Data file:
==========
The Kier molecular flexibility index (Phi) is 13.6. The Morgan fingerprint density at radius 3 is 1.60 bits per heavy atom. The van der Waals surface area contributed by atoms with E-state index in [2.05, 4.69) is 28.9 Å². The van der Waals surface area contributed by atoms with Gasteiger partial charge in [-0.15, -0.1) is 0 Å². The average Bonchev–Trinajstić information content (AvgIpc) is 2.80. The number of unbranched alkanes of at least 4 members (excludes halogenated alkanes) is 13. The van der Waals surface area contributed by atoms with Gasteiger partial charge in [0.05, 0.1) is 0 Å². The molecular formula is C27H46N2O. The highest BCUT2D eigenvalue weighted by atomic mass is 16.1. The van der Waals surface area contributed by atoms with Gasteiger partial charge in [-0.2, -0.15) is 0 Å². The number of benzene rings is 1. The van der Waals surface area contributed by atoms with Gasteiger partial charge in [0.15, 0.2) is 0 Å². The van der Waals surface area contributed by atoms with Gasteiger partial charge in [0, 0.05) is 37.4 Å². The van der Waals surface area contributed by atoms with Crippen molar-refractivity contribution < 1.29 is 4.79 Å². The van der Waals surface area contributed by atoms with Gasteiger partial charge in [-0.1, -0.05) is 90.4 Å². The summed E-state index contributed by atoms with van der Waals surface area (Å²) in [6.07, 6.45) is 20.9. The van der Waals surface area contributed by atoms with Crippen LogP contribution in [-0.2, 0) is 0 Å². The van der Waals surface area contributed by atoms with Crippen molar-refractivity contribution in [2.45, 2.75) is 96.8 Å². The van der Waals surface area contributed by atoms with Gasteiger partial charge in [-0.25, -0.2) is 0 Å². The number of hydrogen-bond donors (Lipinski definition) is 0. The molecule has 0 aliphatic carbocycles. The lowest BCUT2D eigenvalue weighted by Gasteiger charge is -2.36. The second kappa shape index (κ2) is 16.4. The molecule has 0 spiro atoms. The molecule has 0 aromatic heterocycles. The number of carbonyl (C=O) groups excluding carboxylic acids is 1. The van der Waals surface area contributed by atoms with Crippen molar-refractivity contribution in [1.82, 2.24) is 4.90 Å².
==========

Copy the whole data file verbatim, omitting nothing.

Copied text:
The Kier molecular flexibility index (Phi) is 13.6. The Morgan fingerprint density at radius 3 is 1.60 bits per heavy atom. The van der Waals surface area contributed by atoms with E-state index in [2.05, 4.69) is 28.9 Å². The van der Waals surface area contributed by atoms with Gasteiger partial charge in [-0.15, -0.1) is 0 Å². The average Bonchev–Trinajstić information content (AvgIpc) is 2.80. The number of unbranched alkanes of at least 4 members (excludes halogenated alkanes) is 13. The van der Waals surface area contributed by atoms with Gasteiger partial charge in [0.05, 0.1) is 0 Å². The molecular formula is C27H46N2O. The highest BCUT2D eigenvalue weighted by atomic mass is 16.1. The van der Waals surface area contributed by atoms with Gasteiger partial charge in [-0.2, -0.15) is 0 Å². The number of benzene rings is 1. The van der Waals surface area contributed by atoms with Gasteiger partial charge in [0.15, 0.2) is 0 Å². The van der Waals surface area contributed by atoms with Gasteiger partial charge in [0, 0.05) is 37.4 Å². The van der Waals surface area contributed by atoms with Crippen molar-refractivity contribution < 1.29 is 4.79 Å². The van der Waals surface area contributed by atoms with Gasteiger partial charge in [-0.1, -0.05) is 90.4 Å². The summed E-state index contributed by atoms with van der Waals surface area (Å²) in [6.07, 6.45) is 20.9. The van der Waals surface area contributed by atoms with Crippen LogP contribution in [-0.2, 0) is 0 Å². The van der Waals surface area contributed by atoms with Crippen molar-refractivity contribution in [2.45, 2.75) is 96.8 Å². The van der Waals surface area contributed by atoms with Gasteiger partial charge in [-0.25, -0.2) is 0 Å². The number of hydrogen-bond donors (Lipinski definition) is 0. The molecule has 0 aliphatic carbocycles. The lowest BCUT2D eigenvalue weighted by Gasteiger charge is -2.36. The second kappa shape index (κ2) is 16.4. The molecule has 0 spiro atoms. The molecule has 0 aromatic heterocycles. The number of carbonyl (C=O) groups excluding carboxylic acids is 1. The van der Waals surface area contributed by atoms with Crippen molar-refractivity contribution in [1.82, 2.24) is 4.90 Å².